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I frequently hear people quoting widely-used idioms or proverbs as if they are fact, simply because they are used frequently by many people. For example, "An apple a day keeps the doctor away."

Can these be called a "truism" even if not true or must they be actually true to be called a "truism"?

Are there more precise terms for the two meanings, "widely believed ideas, which really aren't true" and "widely believed ideas, which really are true"?

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Can you give an example of a truism and check if it is true or not? – Mitch Apr 10 '13 at 11:46
Looking at a dictionary definition will provide the answer you're looking for. There's a caveat, however. What seems self-evidently true isn't true 100% of the time: sometimes it's patently false but unnoticed, like the flatness of Earth & the sun's revolved around the Earth. Some "truisms" are false because they're true only to those who believe in them. Metaphysics and truth are not related. – user21497 Apr 10 '13 at 11:46
Are you sure you are not confusing truism for factoid? It seems like it is a mistaken assumption. – Kris Apr 11 '13 at 14:45
Can these be called a "truism" even if not true or must they be actually true to be called a "truism"? would be off-topic. – Kris Apr 11 '13 at 14:54
up vote 5 down vote accepted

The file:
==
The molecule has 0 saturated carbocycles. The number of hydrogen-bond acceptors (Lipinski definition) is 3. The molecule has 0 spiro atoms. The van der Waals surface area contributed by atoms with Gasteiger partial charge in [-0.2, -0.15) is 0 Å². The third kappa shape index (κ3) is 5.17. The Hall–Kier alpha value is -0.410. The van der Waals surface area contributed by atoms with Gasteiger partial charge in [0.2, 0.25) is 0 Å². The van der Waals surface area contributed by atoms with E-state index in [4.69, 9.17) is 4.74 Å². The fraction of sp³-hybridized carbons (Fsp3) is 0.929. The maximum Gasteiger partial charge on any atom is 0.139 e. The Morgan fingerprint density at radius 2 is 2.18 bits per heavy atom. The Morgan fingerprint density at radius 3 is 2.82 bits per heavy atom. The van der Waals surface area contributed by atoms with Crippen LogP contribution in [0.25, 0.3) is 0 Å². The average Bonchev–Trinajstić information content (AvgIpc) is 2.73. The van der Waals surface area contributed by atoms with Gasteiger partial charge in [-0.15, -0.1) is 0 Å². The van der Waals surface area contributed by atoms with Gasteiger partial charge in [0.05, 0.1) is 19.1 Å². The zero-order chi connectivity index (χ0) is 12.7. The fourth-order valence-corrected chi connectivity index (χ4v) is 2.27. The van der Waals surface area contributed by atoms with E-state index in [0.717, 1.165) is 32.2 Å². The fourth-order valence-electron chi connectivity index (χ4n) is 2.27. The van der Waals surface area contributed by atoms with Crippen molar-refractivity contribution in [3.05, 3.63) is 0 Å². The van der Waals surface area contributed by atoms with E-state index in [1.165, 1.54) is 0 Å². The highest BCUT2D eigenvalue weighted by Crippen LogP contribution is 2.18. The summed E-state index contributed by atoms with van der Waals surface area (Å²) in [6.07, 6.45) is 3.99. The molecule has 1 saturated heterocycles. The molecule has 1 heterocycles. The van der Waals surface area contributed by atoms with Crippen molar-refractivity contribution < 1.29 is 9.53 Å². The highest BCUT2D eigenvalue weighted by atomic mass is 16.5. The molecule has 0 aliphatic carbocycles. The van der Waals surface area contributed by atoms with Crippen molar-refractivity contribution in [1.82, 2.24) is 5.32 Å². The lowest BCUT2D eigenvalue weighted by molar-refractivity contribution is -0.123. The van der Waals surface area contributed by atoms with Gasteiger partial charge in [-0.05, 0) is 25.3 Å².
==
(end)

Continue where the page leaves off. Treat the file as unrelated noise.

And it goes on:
Truisms need only have apparent truth to earn their name, but occasionally the seeming certainty of this truth comes solely from the popularity of the saying itself.

This is, generally speaking, the logical fallacy of argumentum ad populum.

From the Wikipedia article:

In argumentation theory, an argumentum ad populum (Latin for "appeal to the people") is a fallacious argument that concludes a proposition to be true because many or most people believe it. In other words, the basic idea of the argument is: "If many believe so, it is so."

"Widely believed ideas, which really aren't true" is exactly the sense of "apocryphal" which, according to ODO, means: "of doubtful authenticity, although widely circulated as being true."

Lastly, I would refer to "widely believed ideas, which really are true" as "common knowledge."

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To summarize 'no, a truism does not need to be true.' – Mitch Apr 10 '13 at 14:45
@Mitch Should I start my answer with that? Should these questions not receive answers? Should I have formed my answer as a comment? I'm new here and I'm not sure what I should take from your comment if it is, as I assume, constructive and directed at me. – Tyler James Young Apr 10 '13 at 22:18
Your answer is obviously right if you understand the definition, but since the OP is asking, then the implications of the definition (and separately your answer) are probably not apparent. Also, it is a convenience for the quick reader to just say the boring answer along with the explanation. – Mitch Apr 10 '13 at 23:52
@Mitch I've edited my post to begin with a summary introduction of the position it takes. As for deciding what someone is capable of understanding, I'd rather overestimate every time—especially here, where we are meant to "build libraries of high-quality questions and answers." – Tyler James Young Apr 11 '13 at 11:19

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